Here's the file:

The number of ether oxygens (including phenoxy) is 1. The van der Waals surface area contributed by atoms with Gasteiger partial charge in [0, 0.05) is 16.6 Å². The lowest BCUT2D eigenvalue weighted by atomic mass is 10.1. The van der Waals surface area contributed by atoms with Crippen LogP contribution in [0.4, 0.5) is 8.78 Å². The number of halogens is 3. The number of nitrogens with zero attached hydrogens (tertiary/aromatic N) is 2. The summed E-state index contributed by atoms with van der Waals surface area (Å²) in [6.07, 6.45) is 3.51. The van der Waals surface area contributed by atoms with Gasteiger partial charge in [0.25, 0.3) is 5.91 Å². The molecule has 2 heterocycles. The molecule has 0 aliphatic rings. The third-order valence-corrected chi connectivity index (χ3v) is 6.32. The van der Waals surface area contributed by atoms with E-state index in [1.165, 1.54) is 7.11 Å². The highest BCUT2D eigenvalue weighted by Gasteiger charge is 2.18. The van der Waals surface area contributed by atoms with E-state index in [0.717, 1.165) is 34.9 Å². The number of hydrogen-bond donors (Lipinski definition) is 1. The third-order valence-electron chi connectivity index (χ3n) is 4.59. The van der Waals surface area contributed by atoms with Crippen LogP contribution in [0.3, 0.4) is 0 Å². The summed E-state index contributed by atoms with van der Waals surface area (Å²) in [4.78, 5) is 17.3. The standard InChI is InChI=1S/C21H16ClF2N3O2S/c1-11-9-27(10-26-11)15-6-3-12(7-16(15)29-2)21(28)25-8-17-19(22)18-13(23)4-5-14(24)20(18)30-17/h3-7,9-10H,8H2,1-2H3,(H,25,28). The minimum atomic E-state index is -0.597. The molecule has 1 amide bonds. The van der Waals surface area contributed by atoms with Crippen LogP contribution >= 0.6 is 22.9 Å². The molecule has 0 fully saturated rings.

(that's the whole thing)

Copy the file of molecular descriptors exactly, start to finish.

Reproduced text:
The number of ether oxygens (including phenoxy) is 1. The van der Waals surface area contributed by atoms with Gasteiger partial charge in [0, 0.05) is 16.6 Å². The lowest BCUT2D eigenvalue weighted by atomic mass is 10.1. The van der Waals surface area contributed by atoms with Crippen LogP contribution in [0.4, 0.5) is 8.78 Å². The number of halogens is 3. The number of nitrogens with zero attached hydrogens (tertiary/aromatic N) is 2. The summed E-state index contributed by atoms with van der Waals surface area (Å²) in [6.07, 6.45) is 3.51. The van der Waals surface area contributed by atoms with Gasteiger partial charge in [0.25, 0.3) is 5.91 Å². The molecule has 2 heterocycles. The molecule has 0 aliphatic rings. The third-order valence-corrected chi connectivity index (χ3v) is 6.32. The van der Waals surface area contributed by atoms with E-state index in [1.165, 1.54) is 7.11 Å². The highest BCUT2D eigenvalue weighted by Gasteiger charge is 2.18. The van der Waals surface area contributed by atoms with E-state index in [0.717, 1.165) is 34.9 Å². The number of hydrogen-bond donors (Lipinski definition) is 1. The third-order valence-electron chi connectivity index (χ3n) is 4.59. The van der Waals surface area contributed by atoms with Crippen LogP contribution in [0.3, 0.4) is 0 Å². The summed E-state index contributed by atoms with van der Waals surface area (Å²) in [4.78, 5) is 17.3. The standard InChI is InChI=1S/C21H16ClF2N3O2S/c1-11-9-27(10-26-11)15-6-3-12(7-16(15)29-2)21(28)25-8-17-19(22)18-13(23)4-5-14(24)20(18)30-17/h3-7,9-10H,8H2,1-2H3,(H,25,28). The minimum atomic E-state index is -0.597. The molecule has 1 amide bonds. The van der Waals surface area contributed by atoms with Crippen LogP contribution >= 0.6 is 22.9 Å². The molecule has 0 fully saturated rings.